Home ♃ Recent Stories ☄ Meet the 13-Year-Old Accepted to UAB Medical School 

Meet the 13-Year-Old Accepted to UAB Medical School 

10111
0
SHARE
Alena Wicker
The Birmingham Times 

Alena Wicker may only be 13, but she’s been busy. A nominee for TIME’s Top Kid of the Year, the college student and founder of The Brown STEM Girl foundation just made history as the youngest Black person to be accepted into medical school.

The 13-year-old college junior has been accepted to UAB’s Heersink School of Medicine under its Burroughs Wellcome Scholars Early Assurance Program in May, the teen posted on social media.

Admitted to Arizona State University and Oakwood University at age 12, Wicker has already completed two and a half years’ worth of courses in just 12 months and has no intention of slowing down. Now the college junior is celebrating her early acceptance into the Heersink School of Medicine.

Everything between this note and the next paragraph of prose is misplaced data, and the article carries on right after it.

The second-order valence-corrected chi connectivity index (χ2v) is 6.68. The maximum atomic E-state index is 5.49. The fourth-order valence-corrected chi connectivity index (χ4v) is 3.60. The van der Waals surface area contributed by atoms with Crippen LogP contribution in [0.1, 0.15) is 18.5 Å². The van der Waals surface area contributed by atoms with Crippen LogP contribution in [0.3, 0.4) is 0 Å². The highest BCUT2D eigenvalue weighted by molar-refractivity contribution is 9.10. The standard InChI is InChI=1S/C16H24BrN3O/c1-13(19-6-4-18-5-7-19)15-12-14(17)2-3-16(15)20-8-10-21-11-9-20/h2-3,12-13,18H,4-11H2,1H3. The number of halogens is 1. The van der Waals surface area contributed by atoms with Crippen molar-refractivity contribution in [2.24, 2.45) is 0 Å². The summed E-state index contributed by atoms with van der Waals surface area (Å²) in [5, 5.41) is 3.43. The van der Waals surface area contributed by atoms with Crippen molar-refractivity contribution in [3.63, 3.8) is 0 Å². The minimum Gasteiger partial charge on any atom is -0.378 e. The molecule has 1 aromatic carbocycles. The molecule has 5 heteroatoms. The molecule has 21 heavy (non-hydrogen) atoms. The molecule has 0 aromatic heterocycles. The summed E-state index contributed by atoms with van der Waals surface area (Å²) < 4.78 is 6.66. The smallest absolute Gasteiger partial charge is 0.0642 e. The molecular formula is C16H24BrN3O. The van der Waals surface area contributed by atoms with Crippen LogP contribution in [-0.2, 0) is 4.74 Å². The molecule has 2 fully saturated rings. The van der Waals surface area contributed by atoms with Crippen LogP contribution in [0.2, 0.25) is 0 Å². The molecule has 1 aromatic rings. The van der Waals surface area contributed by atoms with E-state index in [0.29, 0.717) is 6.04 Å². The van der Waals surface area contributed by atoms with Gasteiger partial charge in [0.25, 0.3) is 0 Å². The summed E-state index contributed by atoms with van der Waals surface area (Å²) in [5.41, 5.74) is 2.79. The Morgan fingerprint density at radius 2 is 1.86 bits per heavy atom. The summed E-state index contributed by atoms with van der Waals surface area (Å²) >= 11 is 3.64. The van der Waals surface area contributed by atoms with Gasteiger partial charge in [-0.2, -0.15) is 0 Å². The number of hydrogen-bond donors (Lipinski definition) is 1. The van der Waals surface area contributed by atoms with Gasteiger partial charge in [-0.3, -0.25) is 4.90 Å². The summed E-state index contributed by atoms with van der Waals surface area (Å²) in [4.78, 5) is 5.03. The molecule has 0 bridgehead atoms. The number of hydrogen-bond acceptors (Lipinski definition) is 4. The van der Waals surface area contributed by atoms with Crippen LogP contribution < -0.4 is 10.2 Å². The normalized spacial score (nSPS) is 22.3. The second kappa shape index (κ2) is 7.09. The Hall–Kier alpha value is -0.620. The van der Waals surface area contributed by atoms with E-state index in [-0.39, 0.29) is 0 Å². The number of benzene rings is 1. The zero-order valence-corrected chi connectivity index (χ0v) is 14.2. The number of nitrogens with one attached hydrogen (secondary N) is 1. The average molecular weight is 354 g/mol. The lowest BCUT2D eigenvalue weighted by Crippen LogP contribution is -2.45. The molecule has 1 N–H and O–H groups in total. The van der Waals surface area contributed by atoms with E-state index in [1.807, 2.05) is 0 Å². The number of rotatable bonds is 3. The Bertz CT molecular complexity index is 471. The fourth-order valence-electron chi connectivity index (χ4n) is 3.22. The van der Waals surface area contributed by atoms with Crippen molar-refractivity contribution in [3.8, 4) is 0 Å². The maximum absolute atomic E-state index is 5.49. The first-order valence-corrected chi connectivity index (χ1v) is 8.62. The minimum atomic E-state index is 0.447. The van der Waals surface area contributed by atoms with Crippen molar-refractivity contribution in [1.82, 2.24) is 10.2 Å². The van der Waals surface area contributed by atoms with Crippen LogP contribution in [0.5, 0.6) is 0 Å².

The future M.D. took to Instagram to share the news last week. “I graduated High school LAST YEAR at 12 years old and here I am one year later I’ve been accepted into Med School at 13. I’m a junior in college. Statistics would have said I never would have made it. A little black girl adopted from Fontana California. I’ve worked so hard to reach my goals and live my dreams,” she writes.

Wicker’s road hasn’t been easy. The teen takes two full course loads at both ASU and Oakwood University, attending virtually from Texas and flying in for lab courses.

Regarding her goals for the future, Wicker said, “I really want to leave my mark on the world and lead a group of girls who know what they can do.”

As if getting into med school wasn’t enough, Wicker has also been honored as a 2022 Global Child Prodigy of the World in Science Awardee. “Thanking God for every open door and for allowing my gifts to make room for me,” the young genius says. “I make STEM look dope.”

The teen has dreams of becoming a viral immunologist, a doctor who studies viruses. Wicker says that her interest came from engaging with the world through her passion for volunteering.

Above all else, Wicker wants other girls of color to know they can do anything, especially as it relates to STEM. “I want to inspire girls. I want them to see that there are no limits.”